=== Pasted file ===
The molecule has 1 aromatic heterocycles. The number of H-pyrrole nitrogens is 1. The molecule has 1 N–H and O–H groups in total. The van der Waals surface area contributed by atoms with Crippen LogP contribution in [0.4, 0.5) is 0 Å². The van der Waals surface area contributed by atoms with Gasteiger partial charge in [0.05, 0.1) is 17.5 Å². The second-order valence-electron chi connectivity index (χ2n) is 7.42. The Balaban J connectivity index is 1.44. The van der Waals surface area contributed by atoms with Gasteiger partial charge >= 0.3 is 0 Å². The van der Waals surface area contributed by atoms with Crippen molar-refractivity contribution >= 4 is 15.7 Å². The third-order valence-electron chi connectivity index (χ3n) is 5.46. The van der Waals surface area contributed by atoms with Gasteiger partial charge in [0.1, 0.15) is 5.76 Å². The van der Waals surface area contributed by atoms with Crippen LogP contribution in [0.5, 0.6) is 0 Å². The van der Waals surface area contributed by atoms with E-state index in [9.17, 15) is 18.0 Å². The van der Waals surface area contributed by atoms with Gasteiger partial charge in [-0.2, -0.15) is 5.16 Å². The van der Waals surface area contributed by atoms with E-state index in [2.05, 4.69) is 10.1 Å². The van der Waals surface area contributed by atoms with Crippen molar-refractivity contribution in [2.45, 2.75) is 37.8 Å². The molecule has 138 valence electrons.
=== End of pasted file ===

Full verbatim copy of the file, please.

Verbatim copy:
The molecule has 1 aromatic heterocycles. The number of H-pyrrole nitrogens is 1. The molecule has 1 N–H and O–H groups in total. The van der Waals surface area contributed by atoms with Crippen LogP contribution in [0.4, 0.5) is 0 Å². The van der Waals surface area contributed by atoms with Gasteiger partial charge in [0.05, 0.1) is 17.5 Å². The second-order valence-electron chi connectivity index (χ2n) is 7.42. The Balaban J connectivity index is 1.44. The van der Waals surface area contributed by atoms with Gasteiger partial charge >= 0.3 is 0 Å². The van der Waals surface area contributed by atoms with Crippen molar-refractivity contribution >= 4 is 15.7 Å². The third-order valence-electron chi connectivity index (χ3n) is 5.46. The van der Waals surface area contributed by atoms with Gasteiger partial charge in [0.1, 0.15) is 5.76 Å². The van der Waals surface area contributed by atoms with Crippen LogP contribution in [0.5, 0.6) is 0 Å². The van der Waals surface area contributed by atoms with E-state index in [9.17, 15) is 18.0 Å². The van der Waals surface area contributed by atoms with Gasteiger partial charge in [-0.2, -0.15) is 5.16 Å². The van der Waals surface area contributed by atoms with E-state index in [2.05, 4.69) is 10.1 Å². The van der Waals surface area contributed by atoms with Crippen molar-refractivity contribution in [2.45, 2.75) is 37.8 Å². The molecule has 138 valence electrons.